In the June 2014
survey we received responses from 968,882,453
sites, six million less than last month.
The battle between Microsoft and Apache heated up this month, with Apache
losing 13 million sites and Microsoft gaining 26 million. The resultant changes
in market share have left Apache barely clinging onto the lead — Microsoft is
now only 0.15 percentage points behind. This is the closest Microsoft has ever
been, giving it a good chance of taking the lead for the first time next month.
However, Apache continues to dominate in terms of active sites
, i.e. sites which are actively managed by humans rather than being automatically generated for use in activities such as link farming
and domain squatting. Under this metric, Apache's losses were less significant, still leaving it
with more than half of the market share, and more than 36 percentage points ahead of its closest competitor, nginx.
In terms of all websites, nginx suffered the second largest loss of 8.6 million sites. nginx is very often
used as a reverse proxy, although other web servers can also fulfill this role.
module allows it to be configured as either a forward or reverse proxy, and
Microsoft IIS can be configured to act as a reverse proxy with the URL Rewrite
and Application Request Routing modules. Microsoft Azure
also achieve the same functionality once the
has been enabled.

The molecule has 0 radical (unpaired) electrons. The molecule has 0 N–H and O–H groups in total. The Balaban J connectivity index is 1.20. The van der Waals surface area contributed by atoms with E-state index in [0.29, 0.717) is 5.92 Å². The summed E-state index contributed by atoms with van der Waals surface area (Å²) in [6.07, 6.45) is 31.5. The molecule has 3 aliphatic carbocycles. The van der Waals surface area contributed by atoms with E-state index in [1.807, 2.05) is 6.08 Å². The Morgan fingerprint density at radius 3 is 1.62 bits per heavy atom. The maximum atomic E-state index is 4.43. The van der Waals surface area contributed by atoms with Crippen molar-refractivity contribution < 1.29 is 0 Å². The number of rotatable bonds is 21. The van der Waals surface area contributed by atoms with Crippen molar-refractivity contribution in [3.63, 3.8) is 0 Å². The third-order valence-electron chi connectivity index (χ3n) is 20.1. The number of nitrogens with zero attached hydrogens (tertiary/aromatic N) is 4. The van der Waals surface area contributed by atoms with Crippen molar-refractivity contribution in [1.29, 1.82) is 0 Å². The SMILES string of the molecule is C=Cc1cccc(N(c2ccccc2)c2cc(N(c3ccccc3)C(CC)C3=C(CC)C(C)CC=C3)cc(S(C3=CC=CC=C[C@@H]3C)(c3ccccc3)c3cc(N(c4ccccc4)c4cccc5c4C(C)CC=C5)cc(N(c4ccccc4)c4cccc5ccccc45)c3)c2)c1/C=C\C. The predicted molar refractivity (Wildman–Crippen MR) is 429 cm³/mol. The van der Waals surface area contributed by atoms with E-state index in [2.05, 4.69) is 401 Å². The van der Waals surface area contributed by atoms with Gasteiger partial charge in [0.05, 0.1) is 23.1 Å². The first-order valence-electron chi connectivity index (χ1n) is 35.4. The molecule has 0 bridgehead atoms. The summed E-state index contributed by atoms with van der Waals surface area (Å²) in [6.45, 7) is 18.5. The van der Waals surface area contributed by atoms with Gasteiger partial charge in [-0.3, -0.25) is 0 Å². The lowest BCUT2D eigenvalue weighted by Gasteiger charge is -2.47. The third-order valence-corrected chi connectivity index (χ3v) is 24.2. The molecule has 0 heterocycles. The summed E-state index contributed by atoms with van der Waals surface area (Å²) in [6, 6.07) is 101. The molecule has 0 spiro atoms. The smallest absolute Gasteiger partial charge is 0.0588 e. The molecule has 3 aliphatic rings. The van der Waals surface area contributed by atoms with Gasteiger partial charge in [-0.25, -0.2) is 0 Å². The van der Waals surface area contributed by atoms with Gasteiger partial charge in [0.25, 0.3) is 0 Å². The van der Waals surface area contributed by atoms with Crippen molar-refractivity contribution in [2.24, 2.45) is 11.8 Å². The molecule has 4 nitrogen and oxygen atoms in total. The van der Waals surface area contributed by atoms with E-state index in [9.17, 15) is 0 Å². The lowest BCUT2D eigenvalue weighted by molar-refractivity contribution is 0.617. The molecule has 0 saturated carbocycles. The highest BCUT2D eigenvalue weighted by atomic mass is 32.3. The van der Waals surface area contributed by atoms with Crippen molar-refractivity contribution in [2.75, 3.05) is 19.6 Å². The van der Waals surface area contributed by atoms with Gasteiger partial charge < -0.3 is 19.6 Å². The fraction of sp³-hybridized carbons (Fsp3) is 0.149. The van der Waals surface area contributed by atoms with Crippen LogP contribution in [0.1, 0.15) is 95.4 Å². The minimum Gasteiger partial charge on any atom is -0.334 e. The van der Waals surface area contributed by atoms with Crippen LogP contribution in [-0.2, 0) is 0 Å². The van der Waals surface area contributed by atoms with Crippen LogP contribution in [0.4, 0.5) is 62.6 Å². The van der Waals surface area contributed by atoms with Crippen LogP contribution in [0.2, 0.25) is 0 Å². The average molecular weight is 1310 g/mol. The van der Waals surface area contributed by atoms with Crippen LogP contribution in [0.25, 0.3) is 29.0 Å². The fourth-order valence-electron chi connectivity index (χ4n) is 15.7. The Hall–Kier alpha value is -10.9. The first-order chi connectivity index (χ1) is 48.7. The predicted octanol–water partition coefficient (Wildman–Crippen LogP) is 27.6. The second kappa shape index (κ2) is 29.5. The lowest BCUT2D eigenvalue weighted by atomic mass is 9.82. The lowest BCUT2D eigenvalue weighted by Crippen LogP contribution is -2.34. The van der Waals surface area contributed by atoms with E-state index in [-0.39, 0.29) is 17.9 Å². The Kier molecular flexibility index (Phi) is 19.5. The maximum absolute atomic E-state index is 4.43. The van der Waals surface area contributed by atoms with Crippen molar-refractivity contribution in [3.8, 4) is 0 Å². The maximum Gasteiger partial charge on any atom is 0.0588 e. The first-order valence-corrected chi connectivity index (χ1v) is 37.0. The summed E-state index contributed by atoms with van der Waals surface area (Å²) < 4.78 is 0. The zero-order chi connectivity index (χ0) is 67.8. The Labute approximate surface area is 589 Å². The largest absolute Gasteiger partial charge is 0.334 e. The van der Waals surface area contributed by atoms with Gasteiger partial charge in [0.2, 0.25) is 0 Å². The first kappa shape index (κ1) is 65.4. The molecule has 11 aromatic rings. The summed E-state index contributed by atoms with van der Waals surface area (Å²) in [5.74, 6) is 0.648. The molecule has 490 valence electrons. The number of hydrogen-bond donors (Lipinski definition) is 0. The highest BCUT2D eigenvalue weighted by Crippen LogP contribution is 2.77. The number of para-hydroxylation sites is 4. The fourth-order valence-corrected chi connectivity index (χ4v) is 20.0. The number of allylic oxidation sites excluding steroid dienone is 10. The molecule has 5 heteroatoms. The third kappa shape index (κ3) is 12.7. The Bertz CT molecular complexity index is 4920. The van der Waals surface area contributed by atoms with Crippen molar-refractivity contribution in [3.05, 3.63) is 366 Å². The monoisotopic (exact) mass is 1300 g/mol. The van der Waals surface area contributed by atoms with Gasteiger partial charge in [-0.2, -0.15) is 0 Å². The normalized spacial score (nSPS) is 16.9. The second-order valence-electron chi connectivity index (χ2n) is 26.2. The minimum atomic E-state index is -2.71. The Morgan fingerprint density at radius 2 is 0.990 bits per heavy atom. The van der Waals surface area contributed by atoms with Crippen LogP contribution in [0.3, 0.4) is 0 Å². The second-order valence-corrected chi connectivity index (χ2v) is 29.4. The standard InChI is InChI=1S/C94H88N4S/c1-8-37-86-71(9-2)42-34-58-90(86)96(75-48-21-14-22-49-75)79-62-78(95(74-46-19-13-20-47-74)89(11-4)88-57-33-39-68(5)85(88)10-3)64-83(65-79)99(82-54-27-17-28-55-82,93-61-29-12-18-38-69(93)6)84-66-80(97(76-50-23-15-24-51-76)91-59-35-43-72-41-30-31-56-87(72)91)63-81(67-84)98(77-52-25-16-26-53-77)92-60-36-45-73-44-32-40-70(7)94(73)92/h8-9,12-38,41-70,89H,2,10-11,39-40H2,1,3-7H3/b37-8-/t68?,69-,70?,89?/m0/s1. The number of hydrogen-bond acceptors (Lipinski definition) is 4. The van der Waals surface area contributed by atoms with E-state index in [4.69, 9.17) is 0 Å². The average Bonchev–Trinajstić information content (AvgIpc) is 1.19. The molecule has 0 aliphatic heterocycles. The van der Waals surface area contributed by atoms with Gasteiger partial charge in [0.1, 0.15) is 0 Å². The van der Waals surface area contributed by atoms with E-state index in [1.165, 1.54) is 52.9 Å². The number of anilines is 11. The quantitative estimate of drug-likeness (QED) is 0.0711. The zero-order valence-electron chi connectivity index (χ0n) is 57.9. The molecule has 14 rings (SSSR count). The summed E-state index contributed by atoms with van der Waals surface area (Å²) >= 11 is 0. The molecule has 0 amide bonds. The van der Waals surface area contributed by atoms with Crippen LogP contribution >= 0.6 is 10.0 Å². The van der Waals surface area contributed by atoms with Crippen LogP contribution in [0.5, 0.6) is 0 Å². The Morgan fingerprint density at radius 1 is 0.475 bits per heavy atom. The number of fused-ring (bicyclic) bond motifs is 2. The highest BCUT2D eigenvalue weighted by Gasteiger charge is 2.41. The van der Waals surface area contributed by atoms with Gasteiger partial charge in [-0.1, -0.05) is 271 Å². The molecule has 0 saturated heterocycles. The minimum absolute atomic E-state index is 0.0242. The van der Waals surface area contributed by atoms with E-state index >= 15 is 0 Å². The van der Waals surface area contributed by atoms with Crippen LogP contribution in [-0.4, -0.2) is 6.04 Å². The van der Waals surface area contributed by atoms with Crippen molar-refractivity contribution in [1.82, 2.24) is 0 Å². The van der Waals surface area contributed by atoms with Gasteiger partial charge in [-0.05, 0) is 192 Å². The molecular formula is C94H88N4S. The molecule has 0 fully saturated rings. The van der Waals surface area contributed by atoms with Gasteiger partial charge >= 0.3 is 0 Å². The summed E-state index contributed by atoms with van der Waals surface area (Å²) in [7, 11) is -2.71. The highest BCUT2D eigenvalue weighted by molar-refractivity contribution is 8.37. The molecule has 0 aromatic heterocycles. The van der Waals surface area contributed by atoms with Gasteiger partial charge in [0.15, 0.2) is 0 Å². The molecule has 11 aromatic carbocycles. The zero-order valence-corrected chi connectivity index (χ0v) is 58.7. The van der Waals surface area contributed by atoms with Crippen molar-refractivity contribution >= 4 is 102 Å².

, which is based on nginx,
also fell by three million sites this month. This web server software is used
extensively by its originators, Taobao
has been an open source project since 2011. Tengine supports all of the features
of nginx 1.4.7, plus some
which are not present in the stable
releases of nginx 1.4.x or 1.6.x, such as
syslog and pipe support. However, the most recent mainline
version (nginx 1.7.1), which was released on 27 May, does now allow the error_log and access_log directives to be logged to syslog.
IPv4 addresses nearing total exhaustion
On 20 May, ICANN announced that it had begun the process of allocating the
remaining blocks of IPv4 addresses to the five Regional Internet Registries
(RIRs). As the total number of available 32-bit IPv4 addresses dwindles, network
operators are being encouraged to adopt the use of 128-bit IPv6 addresses, which
will allow a significantly larger number of unique addresses: IPv4 can only
provide 4.3 billion addresses, whereas IPv6 can provide
times as many.
Unfortunately, adoption of IPv6 is proving to be a slow process. Only 3% of the hostnames in this month's survey can be resolved to IPv6 addresses, and the total number of IPv6 addresses used by websites has increased by only 18% over the past 12 months.
says the process of allocating the remaining blocks was triggered
when Latin America and Caribbean Network Information Centre's (LACNIC) supply of
IPv4 addresses dropped to below 8 million.
Topically, this month's survey saw ICANN's website at www.icann.org
change its Server banner from Apache to BigIP. For the past few years, it had either been "Apache" or "Apache/2.2.3 CentOS", although the operating system has consistently been identified as F5 BIG-IP
Adobe's community forums at forums.adobe.com
also switched to BigIP this month, from Apache-Coyote/1.1
For more information see Active Sites